In 1966, Anthony Wallace—a distinguished social anthropologist—stated, “Belief in supernatural powers is doomed to die out, all over the world, as a result of the increasing adequacy and diffusion of scientific knowledge.”
I dislike this opening line in one of my otherwise favorite books. In reality, dysfunctional human dynamics are far less unique and easier to acquire than happy, healthy ones.
All you need is sin and selfishness. Et voilà, a pain-riddled relationship.
One of the standard challenges many Christians face in terms of the Bible’s account is Jesus’ tomb. People may ask, “Has Christ’s tomb ever been found? What if his body is still in there? Or what if the disciples stole Jesus’ body and hid it?”
“Some Christians think peacemaking means avoiding conflict,” Gary Wilkerson points out in a devotional, “but doing that only leads to further division, strife and disorder.”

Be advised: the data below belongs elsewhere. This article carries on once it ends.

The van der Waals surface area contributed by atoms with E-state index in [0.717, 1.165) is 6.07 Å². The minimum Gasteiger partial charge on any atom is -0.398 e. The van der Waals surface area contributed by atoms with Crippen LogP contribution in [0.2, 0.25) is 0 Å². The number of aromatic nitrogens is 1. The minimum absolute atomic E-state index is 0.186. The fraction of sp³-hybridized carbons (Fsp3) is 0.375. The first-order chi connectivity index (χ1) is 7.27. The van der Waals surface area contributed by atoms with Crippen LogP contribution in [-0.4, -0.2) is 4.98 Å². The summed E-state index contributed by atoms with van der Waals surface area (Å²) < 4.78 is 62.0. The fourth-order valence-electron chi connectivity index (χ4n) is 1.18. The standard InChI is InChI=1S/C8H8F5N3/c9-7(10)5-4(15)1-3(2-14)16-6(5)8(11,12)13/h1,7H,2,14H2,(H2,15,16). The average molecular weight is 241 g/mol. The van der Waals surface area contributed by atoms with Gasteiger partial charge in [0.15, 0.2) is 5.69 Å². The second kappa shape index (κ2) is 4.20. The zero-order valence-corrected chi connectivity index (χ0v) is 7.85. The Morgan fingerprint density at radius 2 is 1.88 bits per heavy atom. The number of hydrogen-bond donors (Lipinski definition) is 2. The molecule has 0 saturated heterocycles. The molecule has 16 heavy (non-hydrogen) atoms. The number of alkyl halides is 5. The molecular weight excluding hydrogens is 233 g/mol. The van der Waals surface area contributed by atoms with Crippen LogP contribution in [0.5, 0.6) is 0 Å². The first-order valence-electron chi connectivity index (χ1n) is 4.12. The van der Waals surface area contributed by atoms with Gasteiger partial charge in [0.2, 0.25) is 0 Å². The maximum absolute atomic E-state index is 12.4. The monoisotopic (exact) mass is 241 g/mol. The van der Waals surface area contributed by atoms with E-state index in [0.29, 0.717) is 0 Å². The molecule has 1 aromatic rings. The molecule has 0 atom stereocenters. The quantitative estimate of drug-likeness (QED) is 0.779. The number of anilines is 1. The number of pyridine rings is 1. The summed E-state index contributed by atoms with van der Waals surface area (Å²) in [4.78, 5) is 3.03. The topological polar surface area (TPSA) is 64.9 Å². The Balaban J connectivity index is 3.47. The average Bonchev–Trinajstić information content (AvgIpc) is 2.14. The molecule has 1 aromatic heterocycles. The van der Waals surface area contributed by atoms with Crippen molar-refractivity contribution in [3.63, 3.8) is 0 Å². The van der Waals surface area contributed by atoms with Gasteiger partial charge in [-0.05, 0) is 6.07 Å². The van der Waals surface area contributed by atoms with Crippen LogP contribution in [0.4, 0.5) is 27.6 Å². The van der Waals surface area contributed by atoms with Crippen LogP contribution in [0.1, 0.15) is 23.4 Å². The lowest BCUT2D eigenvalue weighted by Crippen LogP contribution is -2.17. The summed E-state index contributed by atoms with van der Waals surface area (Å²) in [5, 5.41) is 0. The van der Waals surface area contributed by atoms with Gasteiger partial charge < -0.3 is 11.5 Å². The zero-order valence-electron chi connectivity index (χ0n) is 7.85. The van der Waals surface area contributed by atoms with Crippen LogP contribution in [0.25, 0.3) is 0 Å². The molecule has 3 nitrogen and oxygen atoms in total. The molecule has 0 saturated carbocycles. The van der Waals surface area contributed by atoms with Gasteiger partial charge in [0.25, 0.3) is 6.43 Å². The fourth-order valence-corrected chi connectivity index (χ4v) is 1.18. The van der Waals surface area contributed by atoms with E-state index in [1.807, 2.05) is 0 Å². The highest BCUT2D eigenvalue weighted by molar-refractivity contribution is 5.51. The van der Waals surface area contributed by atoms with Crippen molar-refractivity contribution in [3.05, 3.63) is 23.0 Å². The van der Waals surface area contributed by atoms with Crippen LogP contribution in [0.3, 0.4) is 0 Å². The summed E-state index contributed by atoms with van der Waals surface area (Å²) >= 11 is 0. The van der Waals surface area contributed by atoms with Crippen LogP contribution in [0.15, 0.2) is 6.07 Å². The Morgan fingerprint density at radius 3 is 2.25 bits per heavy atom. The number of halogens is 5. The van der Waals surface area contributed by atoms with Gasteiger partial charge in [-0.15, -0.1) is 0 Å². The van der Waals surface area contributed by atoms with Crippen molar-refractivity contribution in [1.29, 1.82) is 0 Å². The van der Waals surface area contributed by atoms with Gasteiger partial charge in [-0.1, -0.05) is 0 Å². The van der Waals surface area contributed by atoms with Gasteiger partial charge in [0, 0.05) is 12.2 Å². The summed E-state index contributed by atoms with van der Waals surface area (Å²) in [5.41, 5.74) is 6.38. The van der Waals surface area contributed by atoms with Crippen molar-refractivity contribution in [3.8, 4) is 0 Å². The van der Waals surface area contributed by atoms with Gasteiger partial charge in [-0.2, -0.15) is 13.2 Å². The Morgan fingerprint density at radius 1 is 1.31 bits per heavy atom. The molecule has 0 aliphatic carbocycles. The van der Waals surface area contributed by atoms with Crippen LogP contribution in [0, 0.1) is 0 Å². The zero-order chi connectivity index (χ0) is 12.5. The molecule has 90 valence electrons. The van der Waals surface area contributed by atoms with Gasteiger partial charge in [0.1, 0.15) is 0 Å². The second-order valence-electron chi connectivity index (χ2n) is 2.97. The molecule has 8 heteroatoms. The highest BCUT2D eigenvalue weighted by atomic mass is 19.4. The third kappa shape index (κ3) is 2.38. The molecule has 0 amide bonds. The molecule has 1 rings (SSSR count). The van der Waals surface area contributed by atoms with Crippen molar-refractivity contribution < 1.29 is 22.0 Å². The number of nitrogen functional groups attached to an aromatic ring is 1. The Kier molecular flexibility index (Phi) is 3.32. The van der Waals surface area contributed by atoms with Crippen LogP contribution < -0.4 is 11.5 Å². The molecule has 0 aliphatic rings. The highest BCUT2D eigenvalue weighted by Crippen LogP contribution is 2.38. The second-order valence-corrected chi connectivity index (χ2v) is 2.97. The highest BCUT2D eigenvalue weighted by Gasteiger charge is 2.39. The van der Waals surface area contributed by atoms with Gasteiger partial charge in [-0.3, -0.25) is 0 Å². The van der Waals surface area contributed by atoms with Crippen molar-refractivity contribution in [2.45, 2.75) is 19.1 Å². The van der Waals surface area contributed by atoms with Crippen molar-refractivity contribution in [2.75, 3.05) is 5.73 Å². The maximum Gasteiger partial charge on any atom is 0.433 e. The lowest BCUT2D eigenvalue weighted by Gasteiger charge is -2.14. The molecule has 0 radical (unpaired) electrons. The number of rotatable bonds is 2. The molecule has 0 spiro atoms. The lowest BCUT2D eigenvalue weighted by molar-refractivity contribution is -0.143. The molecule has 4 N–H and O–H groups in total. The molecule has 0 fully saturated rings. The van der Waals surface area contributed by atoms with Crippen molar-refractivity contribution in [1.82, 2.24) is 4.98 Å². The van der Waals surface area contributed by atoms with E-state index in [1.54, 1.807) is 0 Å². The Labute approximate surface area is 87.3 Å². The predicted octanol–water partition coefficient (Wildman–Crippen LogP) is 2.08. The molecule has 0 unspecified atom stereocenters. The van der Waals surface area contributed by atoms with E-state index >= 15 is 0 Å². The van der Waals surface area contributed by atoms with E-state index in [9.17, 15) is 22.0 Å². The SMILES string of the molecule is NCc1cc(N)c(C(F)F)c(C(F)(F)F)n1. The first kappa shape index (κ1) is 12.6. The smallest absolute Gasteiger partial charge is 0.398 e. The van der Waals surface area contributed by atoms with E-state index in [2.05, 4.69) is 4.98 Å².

Tim Allen once said something that is indicative of the American—maybe the entire Western World—mentality toward worship.
In his sermons, David Wilkerson focused on common issues that trouble the hearts of many believers, and he pointed out a deep and disconcerting problem with prayer in more than one.
Miraculous signs and wonders can make some believers uneasy, particularly after they’ve observed televangelists like Benny Hinn whose “healing” services are more akin to an episode of TLC’s Long Island Medium than anything else.
Skepticism is easy after even one scam artist is caught making money off of people desperate for hope and healing.
Can people still be deeply caught in poverty if they live in a wealthy, Western nation?
Most would say, “Yes, of course” because we’ve all seen someone beside the road with a cardboard sign who is clearly homeless.
“At times,” she confessed, “I wanted to give up and become Hindu again.”
World Challenge partners came to Priya’s church and talked about living as a light for God in the neighborhood.